John Morgan has made a career out of cultivated fogeyishness and keeping the rest of us informed about comme il faut as his waspish problem column Modern Manners in The Times on Saturdays shows. Now his pearls of behavioural wisdom are gathered into what the Victorians would have called an etiquette book.
The advice, laid out like Morgan's column in a question and answer format, is clearly aimed at people who want to get it right in the face of changing habits and practices. Is it good manners to say thank you for a birthday present by e-mail? (No) Or to take a call on your mobile phone when you're a guest in someone else's house? (No) Should you answer condolence letters? (Yes) From whom, when or how should you accept the now ubiquitous social kiss? (Tricky)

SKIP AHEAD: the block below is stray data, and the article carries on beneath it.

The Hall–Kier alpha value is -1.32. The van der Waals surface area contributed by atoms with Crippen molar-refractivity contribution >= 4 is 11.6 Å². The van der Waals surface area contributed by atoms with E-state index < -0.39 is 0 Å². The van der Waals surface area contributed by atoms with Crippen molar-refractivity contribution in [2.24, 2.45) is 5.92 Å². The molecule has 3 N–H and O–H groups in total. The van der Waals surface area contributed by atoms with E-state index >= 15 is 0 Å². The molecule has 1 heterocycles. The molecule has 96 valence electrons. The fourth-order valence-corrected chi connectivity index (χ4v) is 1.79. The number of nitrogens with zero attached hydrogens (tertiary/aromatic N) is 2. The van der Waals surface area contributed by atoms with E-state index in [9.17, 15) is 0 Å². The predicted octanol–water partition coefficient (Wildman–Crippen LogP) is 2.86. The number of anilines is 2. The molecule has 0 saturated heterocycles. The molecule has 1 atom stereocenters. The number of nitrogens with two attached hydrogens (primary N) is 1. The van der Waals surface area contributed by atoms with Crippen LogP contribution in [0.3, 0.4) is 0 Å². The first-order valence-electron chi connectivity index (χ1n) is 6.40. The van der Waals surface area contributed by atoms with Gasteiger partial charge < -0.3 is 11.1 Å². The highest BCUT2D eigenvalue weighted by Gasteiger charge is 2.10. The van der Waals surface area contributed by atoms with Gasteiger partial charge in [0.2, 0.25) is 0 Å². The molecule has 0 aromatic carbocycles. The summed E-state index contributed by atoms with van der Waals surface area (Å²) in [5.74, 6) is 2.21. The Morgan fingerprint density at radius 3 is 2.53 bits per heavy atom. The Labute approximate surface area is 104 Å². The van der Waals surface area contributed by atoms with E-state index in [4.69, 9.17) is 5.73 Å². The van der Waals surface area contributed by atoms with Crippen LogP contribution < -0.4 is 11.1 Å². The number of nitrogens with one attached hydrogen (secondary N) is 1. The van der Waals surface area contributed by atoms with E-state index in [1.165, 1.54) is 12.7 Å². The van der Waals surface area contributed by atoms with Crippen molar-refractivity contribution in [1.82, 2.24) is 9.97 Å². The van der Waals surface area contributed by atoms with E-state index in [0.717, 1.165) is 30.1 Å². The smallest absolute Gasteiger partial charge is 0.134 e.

And how do you juggle the champagne glass, the canapé, the conversation and the applause at a stand-up function with toasts and speeches? "The secret", Morgan rather Heath-Robinson-ishly tells the enquirer seeking security, discretion and elegance "is to nestle your left arm closely to your side and cradle the bulb of your glass in the crook your elbow while resting the base on your hip bone." It must take practice.
The Times Book of Modern Manners is entertaining as well as informative. Did you know that it's bad form to write "Dear George" on a correspondence card? (Just write your message without salutation.) Or that if you happen accidentally upon the milkman when you're stark naked first thing in the morning good manners demand that you pretend that nothing is amiss and greet him cheerily? The cartoons are good too. --Susan Elkin